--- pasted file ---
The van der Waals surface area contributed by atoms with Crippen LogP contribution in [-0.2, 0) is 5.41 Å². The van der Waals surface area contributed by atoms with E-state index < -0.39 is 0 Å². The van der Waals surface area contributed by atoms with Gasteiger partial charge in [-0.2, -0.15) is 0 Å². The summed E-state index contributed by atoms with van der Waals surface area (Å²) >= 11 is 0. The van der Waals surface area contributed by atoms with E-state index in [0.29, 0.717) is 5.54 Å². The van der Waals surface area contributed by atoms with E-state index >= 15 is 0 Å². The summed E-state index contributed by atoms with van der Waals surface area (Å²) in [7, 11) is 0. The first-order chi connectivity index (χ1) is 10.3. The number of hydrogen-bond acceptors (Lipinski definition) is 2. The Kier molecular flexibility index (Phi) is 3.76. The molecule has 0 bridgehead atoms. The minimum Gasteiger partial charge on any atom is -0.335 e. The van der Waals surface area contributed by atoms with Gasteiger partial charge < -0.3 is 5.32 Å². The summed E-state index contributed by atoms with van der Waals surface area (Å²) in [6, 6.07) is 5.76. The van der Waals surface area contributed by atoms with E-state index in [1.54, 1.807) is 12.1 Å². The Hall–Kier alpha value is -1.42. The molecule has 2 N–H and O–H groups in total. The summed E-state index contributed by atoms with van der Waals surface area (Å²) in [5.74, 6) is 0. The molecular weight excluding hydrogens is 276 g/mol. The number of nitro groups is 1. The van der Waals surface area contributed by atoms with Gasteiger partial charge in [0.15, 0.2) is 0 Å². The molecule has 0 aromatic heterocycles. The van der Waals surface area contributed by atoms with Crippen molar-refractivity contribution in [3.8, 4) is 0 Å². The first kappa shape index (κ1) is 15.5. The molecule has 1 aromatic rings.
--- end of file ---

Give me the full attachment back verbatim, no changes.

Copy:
The van der Waals surface area contributed by atoms with Crippen LogP contribution in [-0.2, 0) is 5.41 Å². The van der Waals surface area contributed by atoms with E-state index < -0.39 is 0 Å². The van der Waals surface area contributed by atoms with Gasteiger partial charge in [-0.2, -0.15) is 0 Å². The summed E-state index contributed by atoms with van der Waals surface area (Å²) >= 11 is 0. The van der Waals surface area contributed by atoms with E-state index in [0.29, 0.717) is 5.54 Å². The van der Waals surface area contributed by atoms with E-state index >= 15 is 0 Å². The summed E-state index contributed by atoms with van der Waals surface area (Å²) in [7, 11) is 0. The first-order chi connectivity index (χ1) is 10.3. The number of hydrogen-bond acceptors (Lipinski definition) is 2. The Kier molecular flexibility index (Phi) is 3.76. The molecule has 0 bridgehead atoms. The minimum Gasteiger partial charge on any atom is -0.335 e. The van der Waals surface area contributed by atoms with Gasteiger partial charge < -0.3 is 5.32 Å². The summed E-state index contributed by atoms with van der Waals surface area (Å²) in [6, 6.07) is 5.76. The van der Waals surface area contributed by atoms with E-state index in [1.54, 1.807) is 12.1 Å². The Hall–Kier alpha value is -1.42. The molecule has 2 N–H and O–H groups in total. The summed E-state index contributed by atoms with van der Waals surface area (Å²) in [5.74, 6) is 0. The molecular weight excluding hydrogens is 276 g/mol. The number of nitro groups is 1. The van der Waals surface area contributed by atoms with Gasteiger partial charge in [0.15, 0.2) is 0 Å². The molecule has 0 aromatic heterocycles. The van der Waals surface area contributed by atoms with Crippen molar-refractivity contribution in [3.8, 4) is 0 Å². The first kappa shape index (κ1) is 15.5. The molecule has 1 aromatic rings.